Prototype Camera Stabilizer (2DOF)

Introduction: Prototype Camera Stabilizer (2DOF)


Robert de Mello e Souza, Jacob Paxton, Moises Farias


A huge thank you to the California State University Maritime Academy, its Engineering Technology program, and Dr. Chang-Siu for helping us succeed with our project in such complicated times.


A camera stabilizer device, or camera gimbal, is a mount that prevents camera shake and other unwarranted movements. One of the first stabilizers ever invented used shock absorbers/springs to dampen sudden changes in the motion of the camera. Other types of stabilizers use gyroscopes or fulcrums to accomplish this same task. These devices stabilize unwanted movements in up to three different axes or dimensions. These include the x, y, and z-axis. This means that a stabilizer can dampen movements in three different directions: roll, pitch, and yaw. This is usually accomplished using 3 motors controlled with an electronic control system each counteracting a different axis.

We were exceptionally interested in this project for several reasons. All of us enjoy various outdoor activities such as snowboarding and other sports. Getting high-quality footage of these activities is hard due to the amount of movement required. A couple of us own a real camera stabilizer bought from the store, and so, we wanted to investigate what it takes to create something like that. In our lab and lecture classes, we have learned about how to interact with servo motors using Arduino, the coding required to make them work, and the theory behind electronic circuitry to help us design the circuits.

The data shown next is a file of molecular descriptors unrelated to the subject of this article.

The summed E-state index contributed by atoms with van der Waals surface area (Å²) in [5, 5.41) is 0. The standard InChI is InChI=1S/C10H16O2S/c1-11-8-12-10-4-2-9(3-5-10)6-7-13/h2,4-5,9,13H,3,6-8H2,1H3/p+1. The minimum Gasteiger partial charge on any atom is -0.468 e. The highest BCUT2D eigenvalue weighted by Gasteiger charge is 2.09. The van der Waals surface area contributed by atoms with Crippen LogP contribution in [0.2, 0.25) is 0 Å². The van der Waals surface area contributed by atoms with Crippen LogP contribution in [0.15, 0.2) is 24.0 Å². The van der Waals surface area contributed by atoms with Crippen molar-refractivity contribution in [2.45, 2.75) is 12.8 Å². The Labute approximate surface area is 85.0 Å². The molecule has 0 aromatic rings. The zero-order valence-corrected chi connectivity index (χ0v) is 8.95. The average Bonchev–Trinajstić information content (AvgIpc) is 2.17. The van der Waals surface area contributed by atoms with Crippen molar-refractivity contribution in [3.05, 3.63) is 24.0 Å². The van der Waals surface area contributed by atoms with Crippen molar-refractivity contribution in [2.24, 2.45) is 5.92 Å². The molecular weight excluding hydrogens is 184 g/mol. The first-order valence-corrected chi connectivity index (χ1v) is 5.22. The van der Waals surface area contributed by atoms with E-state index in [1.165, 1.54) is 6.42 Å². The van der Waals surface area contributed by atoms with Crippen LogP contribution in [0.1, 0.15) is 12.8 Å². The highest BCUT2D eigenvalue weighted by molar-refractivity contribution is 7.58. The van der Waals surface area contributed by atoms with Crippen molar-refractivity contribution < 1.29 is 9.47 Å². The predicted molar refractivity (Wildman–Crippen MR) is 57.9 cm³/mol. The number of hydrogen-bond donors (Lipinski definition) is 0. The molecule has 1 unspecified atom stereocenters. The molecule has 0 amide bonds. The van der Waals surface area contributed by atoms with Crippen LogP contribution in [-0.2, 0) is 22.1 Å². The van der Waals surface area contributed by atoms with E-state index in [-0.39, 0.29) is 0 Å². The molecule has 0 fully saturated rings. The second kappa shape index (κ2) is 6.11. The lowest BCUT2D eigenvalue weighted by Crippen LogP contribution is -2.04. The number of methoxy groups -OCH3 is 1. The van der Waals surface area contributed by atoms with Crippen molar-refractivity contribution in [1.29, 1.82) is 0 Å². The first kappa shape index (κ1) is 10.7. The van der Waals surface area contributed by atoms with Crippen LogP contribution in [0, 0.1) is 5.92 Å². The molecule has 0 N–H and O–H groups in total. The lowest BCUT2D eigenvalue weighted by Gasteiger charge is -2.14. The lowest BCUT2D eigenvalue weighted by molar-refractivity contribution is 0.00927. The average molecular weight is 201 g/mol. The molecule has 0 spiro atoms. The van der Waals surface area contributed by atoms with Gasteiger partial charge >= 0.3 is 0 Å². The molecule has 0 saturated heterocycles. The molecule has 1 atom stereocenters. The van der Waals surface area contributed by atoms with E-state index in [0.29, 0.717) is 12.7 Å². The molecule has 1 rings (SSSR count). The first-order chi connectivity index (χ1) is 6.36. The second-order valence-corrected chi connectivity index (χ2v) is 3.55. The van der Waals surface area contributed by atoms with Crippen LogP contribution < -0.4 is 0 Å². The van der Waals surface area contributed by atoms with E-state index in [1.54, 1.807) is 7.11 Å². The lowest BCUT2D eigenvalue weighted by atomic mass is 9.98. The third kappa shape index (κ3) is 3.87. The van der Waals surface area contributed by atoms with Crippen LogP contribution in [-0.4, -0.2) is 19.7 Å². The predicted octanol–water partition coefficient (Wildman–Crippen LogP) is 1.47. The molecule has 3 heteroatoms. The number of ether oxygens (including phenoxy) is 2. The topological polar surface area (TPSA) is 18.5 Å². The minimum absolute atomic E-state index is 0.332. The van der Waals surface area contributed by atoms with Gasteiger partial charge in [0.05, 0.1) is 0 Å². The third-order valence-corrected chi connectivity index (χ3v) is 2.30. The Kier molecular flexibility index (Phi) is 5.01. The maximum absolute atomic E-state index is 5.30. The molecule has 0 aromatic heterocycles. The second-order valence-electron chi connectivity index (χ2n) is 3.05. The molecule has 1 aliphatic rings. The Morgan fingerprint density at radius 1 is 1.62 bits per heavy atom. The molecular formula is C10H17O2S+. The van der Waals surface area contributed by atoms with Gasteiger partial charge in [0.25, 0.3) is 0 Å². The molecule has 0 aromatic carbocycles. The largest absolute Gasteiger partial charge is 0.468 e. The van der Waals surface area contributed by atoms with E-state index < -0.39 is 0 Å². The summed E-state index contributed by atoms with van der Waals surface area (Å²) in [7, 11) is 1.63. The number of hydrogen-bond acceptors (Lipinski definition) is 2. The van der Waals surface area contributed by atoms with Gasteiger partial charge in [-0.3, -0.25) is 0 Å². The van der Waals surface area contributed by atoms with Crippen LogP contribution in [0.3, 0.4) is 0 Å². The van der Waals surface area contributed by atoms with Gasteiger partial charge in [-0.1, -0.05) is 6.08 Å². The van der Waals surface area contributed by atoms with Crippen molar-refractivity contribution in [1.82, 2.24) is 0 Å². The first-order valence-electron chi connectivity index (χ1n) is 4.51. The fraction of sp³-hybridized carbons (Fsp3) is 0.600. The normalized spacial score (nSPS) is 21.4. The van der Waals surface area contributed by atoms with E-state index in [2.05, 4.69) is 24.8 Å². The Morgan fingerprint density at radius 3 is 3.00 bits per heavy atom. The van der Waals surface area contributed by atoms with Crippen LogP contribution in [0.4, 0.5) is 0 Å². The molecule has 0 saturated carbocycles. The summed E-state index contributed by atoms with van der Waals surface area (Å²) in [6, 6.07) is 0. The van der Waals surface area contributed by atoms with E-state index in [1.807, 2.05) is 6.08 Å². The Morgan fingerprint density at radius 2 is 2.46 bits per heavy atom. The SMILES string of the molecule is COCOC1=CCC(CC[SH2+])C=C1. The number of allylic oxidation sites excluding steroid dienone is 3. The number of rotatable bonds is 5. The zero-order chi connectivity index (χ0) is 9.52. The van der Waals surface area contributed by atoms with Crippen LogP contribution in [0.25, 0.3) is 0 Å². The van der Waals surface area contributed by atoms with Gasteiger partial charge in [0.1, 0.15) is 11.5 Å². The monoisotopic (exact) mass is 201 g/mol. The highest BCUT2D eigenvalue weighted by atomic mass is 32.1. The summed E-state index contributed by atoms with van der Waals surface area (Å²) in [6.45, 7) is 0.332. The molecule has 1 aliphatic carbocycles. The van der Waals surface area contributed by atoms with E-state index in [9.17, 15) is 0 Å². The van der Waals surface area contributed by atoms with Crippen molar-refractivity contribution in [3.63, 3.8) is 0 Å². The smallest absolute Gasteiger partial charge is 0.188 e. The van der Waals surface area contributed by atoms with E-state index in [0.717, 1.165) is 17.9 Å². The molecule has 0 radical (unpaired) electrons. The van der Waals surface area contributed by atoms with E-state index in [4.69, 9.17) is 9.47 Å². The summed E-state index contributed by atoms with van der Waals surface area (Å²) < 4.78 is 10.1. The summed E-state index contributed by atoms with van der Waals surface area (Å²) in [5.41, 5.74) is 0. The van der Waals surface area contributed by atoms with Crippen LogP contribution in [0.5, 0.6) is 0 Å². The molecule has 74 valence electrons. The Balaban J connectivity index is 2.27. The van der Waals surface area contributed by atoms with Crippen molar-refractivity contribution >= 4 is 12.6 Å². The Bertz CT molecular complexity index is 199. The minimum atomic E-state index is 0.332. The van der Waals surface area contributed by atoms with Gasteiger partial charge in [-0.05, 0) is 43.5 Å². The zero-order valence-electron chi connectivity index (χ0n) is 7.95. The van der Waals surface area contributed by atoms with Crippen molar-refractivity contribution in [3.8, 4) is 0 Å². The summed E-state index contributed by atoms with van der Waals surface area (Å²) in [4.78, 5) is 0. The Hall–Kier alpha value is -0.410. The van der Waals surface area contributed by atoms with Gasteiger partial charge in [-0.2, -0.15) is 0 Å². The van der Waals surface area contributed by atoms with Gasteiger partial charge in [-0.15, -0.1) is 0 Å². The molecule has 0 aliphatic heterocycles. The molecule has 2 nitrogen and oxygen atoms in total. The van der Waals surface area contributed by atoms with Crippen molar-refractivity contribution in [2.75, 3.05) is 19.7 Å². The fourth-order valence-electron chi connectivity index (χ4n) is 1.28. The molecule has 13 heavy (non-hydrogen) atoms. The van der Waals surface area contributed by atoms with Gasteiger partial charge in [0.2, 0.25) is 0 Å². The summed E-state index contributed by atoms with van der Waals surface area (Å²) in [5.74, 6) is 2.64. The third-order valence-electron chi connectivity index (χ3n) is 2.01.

*NOTE: Due to COVID-19, we were unable to complete this project in its entirety. This instructable is a guide for the circuitry and code required for the prototype of the stabilizer. We intend to complete the project whenever school resumes and we have access to 3D printers again. The completed version will have a battery circuit and a 3D-printed housing with stabilizer arms (shown below). Also, please note that powering the Servo motors off of the Arduino 5v power supply is generally bad practice. We are simply doing this to allow for testing of the prototype. A separate power supply will be included in the final project and is shown in the circuit diagram below.


-Arduino UNO Microcontroller


-Wire Jumper Kit

-MPU6050 Inertial Measurement Unit

-MG995 Servo Motor (x2)

-LCD1602 Module

-Joystick Module

Step 1: Project Overview

Above is a video of our project and also shows a working demonstration.

Step 2: Theory and Operation

For the stabilization of our camera, we used two servo motors to stabilize the pitch and roll axis. An Inertial Measurement Unit (IMU) senses acceleration, angular acceleration, and magnetic force that we can use to determine the angle of the camera. With an IMU attached to the assembly, we can use the sensed data to automatically counteract the change in the movement of the handle with the servos. Furthermore, with an Arduino Joystick, we can manually control two axes of rotation, one motor for each axis.